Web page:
At SoftwareONE, we often stress the importance of people, processes, and technology to encourage powerful IT asset management strategies. Whether your IT assets are on premises, in the cloud, or a hybrid of the two, it’s important to devise the best way to manage, control, and protect assets. A significant portion of this is leveraging the right people with diverse skill sets and expertise, and ensuring they have the right skills to manage your software environment.
After all, the people in your organization have unique skills and capabilities that technology alone cannot achieve. Let’s take a closer look at the skills that are needed for a proper IT asset management team.
Analyze and Communicate Insights
While applications and programs are necessary to provide transparency into data, people still have a key role in analyzing and communicating insights derived from this data. Even though some of the most advanced IT asset management tools on the market can conduct a full-scale analysis of your IT assets, it’s up to IT management personnel to communicate this across the organization in a meaningful way. This requires understanding and communicating where data is located, who owns and uses certain applications, and how much budget certain assets are demanding.
Getting this information requires a consistent 360 degree view into your software estate across its entire lifecycle. Once this information has been obtained, all teams must be informed of what software is being used in their department, and what their responsibilities are to maintain the SAM program. This enables teams across the organization to gain control of their IT environment proactively, allowing them to become stakeholders in IT management.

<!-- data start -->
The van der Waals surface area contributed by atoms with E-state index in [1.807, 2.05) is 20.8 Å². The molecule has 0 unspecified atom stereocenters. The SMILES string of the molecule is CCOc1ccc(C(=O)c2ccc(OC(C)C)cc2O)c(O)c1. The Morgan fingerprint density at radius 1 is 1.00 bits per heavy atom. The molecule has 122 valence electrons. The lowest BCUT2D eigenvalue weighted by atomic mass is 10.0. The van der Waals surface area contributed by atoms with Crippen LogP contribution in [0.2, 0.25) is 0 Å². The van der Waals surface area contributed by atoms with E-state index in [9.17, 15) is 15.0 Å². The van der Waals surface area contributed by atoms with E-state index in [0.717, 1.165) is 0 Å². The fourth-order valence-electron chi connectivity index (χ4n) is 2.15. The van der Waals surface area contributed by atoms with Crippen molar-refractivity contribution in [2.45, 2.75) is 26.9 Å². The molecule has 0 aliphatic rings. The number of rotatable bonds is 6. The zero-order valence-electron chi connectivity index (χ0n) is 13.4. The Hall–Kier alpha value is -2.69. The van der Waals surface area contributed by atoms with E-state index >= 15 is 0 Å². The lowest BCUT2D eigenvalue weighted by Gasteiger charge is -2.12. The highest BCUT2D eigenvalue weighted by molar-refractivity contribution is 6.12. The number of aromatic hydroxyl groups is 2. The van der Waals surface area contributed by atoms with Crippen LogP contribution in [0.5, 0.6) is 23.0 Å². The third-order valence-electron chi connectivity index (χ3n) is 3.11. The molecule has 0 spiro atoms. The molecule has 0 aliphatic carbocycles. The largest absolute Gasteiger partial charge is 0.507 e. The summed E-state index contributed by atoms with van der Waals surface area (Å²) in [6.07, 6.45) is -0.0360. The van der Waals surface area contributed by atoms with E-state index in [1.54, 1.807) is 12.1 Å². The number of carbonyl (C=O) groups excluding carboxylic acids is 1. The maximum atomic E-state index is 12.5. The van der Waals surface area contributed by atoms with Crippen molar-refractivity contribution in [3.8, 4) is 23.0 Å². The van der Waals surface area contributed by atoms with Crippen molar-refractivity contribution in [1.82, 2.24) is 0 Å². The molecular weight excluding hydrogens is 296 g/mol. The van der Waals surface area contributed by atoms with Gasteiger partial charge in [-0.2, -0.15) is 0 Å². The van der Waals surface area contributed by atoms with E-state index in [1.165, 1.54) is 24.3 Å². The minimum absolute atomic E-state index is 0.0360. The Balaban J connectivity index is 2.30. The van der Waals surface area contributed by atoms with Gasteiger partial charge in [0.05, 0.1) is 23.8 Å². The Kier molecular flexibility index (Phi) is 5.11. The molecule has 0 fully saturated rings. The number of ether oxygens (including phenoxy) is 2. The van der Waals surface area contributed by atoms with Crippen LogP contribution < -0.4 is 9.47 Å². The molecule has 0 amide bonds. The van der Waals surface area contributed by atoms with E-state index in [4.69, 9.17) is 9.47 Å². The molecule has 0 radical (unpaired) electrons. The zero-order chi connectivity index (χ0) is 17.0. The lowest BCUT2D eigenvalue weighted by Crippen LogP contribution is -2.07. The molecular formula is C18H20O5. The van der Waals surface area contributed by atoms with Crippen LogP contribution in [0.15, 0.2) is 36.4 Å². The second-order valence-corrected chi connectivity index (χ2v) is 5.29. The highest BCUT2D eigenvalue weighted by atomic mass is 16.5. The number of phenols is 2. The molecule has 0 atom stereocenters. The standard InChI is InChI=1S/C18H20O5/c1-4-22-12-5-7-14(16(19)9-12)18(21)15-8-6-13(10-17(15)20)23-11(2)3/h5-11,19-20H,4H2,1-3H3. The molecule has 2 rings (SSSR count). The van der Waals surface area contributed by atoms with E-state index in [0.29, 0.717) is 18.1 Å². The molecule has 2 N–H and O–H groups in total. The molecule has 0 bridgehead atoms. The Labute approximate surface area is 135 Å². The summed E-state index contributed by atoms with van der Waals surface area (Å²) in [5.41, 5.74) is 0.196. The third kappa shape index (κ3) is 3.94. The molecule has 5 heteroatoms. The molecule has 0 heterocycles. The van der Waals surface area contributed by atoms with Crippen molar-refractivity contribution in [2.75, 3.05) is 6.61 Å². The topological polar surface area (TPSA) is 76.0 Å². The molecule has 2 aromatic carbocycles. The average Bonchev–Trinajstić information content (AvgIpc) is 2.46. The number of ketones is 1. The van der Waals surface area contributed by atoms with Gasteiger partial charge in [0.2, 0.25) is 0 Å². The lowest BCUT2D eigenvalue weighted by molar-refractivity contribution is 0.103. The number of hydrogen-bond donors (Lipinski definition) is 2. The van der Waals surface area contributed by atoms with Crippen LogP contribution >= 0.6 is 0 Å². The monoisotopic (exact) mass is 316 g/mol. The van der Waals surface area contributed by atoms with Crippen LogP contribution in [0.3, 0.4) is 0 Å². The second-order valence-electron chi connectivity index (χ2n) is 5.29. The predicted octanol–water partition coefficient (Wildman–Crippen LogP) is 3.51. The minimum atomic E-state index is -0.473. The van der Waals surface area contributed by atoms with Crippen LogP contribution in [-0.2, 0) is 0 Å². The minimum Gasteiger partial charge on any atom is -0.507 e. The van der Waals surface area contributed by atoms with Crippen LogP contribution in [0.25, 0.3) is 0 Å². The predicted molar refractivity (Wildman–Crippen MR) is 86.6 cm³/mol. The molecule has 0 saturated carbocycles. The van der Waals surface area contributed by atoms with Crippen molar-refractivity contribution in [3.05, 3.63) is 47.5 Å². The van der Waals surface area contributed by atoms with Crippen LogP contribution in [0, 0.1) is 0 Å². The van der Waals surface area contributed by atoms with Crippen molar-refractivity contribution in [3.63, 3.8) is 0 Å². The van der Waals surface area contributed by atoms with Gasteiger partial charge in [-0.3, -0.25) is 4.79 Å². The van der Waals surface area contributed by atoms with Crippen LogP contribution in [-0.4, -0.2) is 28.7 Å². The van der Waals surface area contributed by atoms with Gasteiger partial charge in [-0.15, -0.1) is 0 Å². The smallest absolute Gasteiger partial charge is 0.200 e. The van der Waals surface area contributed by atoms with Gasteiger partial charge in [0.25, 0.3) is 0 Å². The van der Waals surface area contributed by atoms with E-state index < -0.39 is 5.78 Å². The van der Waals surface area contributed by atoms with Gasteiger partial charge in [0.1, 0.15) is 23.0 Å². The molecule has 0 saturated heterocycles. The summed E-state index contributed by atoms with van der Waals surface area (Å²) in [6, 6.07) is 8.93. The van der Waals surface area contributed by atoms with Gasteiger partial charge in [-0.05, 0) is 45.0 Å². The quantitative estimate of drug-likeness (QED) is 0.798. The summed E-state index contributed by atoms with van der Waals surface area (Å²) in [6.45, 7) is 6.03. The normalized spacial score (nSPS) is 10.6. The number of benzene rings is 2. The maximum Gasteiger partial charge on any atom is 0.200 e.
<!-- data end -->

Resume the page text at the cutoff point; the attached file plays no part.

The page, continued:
Adhere to Clear Roles and Policies
Defining and adhering to clear roles and responsibilities for those who interact with your organization’s software environment will simplify the user experience considerably. With this in mind, asset management teams must have expertise in the following areas:
If an IT Asset Management team lacks individuals with these areas of expertise, don’t hesitate to SAM Diagnostic Services.
Any subsequent policies created by these teams must have full alignment and cover the entire scope of your software environment. For example, outline what the IT help desk’s standard protocol should be, or which users are allowed to have administrator rights. This will promote better control and visibility over your entire software environment.
Minimize Financial and Legal Risk
As your software environment becomes more complex, your risk of legal incidents and financial inefficiencies will become more significant. It’s important to work with stakeholders across your organization to identify and patch any holes in your organization’s IT asset management strategy.